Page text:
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September 10, 2015
Standing on the shoulders of steel giants like Andrew Carnegie, Christina Lomasney said she is at the forefront of a new industrial revolution.
While Carnegie built his Pittsburgh empire using the greatest technology of the time, Lomasney said a new technology for producing steel and aluminum places Seattle at the epicenter of the next revolution.
“We're taking a major leap,” said Lomasney, president and founder of Seattle based Modumetal. “We've been able to achieve efficiencies in steel production that have never been achieved before, and we consume a lot less energy doing it.”
A physicist and specialist in electrochemistry, Lomasney and fellow scientists at Modumetal have reinvented the steel-making process by creating nanolaminated alloys that are stronger, lighter and more corrosion resistant than steel.
The system places metal into a tank, where electrical current is applied to bind ions to the metal, creating a layered nanolaminate structure. The process, Lomasney said, “grows” metal using low-cost, non-toxic electrochemistry.
Lomasney said the applications to the construction industry are far-reaching. For example, Modumetal can produce a lower-cost alternative to sheet metal for buildings and other structures, as well as rebar that is eight times more corrosion resistant.
Modumetal has created guardrails used on Interstate 90 near Cle Elum and steel for state ferry terminals.
Founded in 2007, Modumetal pursued early contracts with large oil and gas companies such as Chevron and Conoco Phillips, Lomasney said. The nanolaminated materials are ideally suited for oil and gas companies that require fasteners, pumps, valves and drilling “tubulars” to withstand punishing environments better than traditionally produced steel.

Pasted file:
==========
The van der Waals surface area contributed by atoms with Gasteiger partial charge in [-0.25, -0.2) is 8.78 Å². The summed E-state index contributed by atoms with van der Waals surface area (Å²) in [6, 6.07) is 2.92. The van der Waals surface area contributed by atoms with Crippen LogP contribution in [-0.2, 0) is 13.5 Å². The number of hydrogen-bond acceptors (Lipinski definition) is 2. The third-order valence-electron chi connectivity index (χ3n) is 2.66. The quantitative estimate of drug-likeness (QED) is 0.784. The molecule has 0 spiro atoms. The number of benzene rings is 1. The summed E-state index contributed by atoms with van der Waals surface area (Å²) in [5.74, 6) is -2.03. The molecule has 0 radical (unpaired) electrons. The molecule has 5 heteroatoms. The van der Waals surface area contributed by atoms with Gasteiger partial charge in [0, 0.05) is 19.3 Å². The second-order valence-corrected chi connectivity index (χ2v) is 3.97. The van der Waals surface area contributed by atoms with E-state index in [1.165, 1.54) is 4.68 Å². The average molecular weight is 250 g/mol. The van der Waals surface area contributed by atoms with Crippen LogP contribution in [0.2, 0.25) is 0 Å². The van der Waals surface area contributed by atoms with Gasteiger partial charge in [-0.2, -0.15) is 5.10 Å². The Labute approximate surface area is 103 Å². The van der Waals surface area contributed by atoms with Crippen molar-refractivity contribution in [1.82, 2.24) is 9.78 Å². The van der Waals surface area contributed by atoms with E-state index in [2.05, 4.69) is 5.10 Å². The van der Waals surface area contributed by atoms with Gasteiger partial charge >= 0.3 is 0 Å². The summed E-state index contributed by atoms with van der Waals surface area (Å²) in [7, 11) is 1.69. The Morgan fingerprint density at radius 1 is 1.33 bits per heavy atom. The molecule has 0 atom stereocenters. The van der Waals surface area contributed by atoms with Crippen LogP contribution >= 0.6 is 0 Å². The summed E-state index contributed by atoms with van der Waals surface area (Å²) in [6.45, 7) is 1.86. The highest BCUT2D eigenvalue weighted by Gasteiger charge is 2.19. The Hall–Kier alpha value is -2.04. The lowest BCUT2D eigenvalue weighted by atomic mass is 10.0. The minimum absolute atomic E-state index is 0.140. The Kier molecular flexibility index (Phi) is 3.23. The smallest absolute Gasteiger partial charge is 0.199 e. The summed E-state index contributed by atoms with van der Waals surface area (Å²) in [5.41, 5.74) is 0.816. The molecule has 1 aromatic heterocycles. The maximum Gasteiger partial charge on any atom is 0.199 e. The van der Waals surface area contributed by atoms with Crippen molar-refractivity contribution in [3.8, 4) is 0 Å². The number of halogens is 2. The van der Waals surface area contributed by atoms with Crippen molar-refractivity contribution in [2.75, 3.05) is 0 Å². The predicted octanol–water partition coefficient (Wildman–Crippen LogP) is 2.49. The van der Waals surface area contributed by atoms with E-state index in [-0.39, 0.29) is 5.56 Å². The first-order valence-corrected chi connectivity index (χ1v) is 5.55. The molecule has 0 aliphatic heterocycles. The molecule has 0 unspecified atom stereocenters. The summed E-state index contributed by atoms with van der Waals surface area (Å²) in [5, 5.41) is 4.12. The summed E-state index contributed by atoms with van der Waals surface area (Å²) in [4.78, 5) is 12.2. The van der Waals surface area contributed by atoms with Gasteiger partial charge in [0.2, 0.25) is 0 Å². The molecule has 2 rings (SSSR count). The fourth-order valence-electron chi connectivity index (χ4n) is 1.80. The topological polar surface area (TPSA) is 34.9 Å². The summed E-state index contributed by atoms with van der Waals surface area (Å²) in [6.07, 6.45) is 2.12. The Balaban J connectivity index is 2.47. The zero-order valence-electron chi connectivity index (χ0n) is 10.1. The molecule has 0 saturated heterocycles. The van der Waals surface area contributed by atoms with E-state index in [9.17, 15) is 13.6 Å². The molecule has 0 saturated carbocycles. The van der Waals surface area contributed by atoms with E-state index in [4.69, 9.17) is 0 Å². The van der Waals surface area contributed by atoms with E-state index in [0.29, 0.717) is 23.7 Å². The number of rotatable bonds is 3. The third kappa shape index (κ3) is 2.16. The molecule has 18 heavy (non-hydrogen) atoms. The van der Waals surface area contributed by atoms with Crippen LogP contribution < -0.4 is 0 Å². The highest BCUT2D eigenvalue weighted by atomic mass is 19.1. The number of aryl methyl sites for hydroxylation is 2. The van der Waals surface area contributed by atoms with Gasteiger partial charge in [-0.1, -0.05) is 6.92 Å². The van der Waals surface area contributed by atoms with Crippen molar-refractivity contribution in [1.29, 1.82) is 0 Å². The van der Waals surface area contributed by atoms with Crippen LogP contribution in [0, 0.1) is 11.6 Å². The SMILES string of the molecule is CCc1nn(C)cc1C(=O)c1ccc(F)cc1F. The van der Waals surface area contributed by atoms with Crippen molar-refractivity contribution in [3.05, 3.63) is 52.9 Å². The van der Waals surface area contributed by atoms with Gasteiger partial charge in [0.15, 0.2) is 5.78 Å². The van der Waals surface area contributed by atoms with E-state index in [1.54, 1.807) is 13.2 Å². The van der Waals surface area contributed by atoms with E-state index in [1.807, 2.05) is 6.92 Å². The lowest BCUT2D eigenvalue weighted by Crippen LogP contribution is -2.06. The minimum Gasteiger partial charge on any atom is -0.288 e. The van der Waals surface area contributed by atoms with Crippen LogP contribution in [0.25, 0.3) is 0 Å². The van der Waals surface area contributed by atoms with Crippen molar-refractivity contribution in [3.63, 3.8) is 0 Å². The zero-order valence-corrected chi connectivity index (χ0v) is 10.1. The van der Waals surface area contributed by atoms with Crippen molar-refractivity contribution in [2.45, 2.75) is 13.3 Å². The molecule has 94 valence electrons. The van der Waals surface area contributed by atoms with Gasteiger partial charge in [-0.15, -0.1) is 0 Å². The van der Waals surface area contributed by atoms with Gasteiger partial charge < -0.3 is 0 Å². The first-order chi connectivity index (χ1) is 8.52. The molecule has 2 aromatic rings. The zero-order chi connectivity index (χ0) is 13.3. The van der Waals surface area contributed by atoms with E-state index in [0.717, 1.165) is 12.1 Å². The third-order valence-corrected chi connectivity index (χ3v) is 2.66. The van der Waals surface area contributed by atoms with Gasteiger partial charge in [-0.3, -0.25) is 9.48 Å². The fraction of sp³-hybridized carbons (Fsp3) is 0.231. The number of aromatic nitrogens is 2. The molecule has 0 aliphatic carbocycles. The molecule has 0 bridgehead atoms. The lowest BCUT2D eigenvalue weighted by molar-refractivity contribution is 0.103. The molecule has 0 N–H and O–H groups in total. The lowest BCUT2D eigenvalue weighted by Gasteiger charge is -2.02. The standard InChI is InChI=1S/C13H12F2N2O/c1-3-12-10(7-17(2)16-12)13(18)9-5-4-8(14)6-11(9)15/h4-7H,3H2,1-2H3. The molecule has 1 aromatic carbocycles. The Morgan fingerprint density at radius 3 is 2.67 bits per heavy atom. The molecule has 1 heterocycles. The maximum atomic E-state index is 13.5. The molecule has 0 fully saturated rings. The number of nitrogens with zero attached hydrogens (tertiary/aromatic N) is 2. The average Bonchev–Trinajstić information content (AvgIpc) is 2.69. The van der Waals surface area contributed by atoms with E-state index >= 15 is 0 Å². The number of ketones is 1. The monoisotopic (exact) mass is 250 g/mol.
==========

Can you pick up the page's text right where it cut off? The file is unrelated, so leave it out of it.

Lomasney said Modumetal works in alliances with U.S. steel companies such as Steel Dynamics for metal production. “We have several joint venture agreements ... to commercialize the technology for sheet metal production,” she said.
The company also has a production plant in Snohomish County that Lomasney declined to disclose the size of.
Calling herself a consummate entrepreneur, Lomasney said she has set her sights on “capturing a huge market” represented by worldwide steel and metal production. The University of Washington physics major worked at Boeing's advanced metals manufacturing division's Prototype Machining Center.
Before founding Modumetal, Lomasney said she worked in the electrochemical field devising new ways to use electrokinetic remediation to remove harmful metals from groundwater. Her early foray into nanolaminated technology was with the development of metals for vehicle armor for the Department of Defense. That experience led her to expand the use of the technology to all steel applications.
Being in Seattle, Modumetal can leverage the knowledge base of the UW and Seattle University, as well as the industrial base of companies such as Boeing, according to Lomasney.
“There's a wonderful synergy in this region,” she said. “There's all kinds of talent.”
While Modumetal produces steel in a more eco-friendly process at a significant cost savings, Lomasney said she doesn't foresee the company putting the titans of the steel industry out of business. Instead, she said there is “enormous synergy” to explore between her company and larger steel manufacturers.
The nanolaminated process is an “enormously scalable manufacturing process” that has a clean-tech edge over conventional steel production, she said.
“If we look ahead at what's going to happen in the U.S. and Washington 10 years from now, we see Modumetal playing a major role in the next industrial revolution, which is really a clean tech revolution,” Lomasney said. “We are really pushing the envelope in terms of the ways we operate. It's a mission of mine to realize energy savings on a large scale.”
Representatives from the Steel Manufacturers Association and the Association of Steel Distributors could not be reached for comment.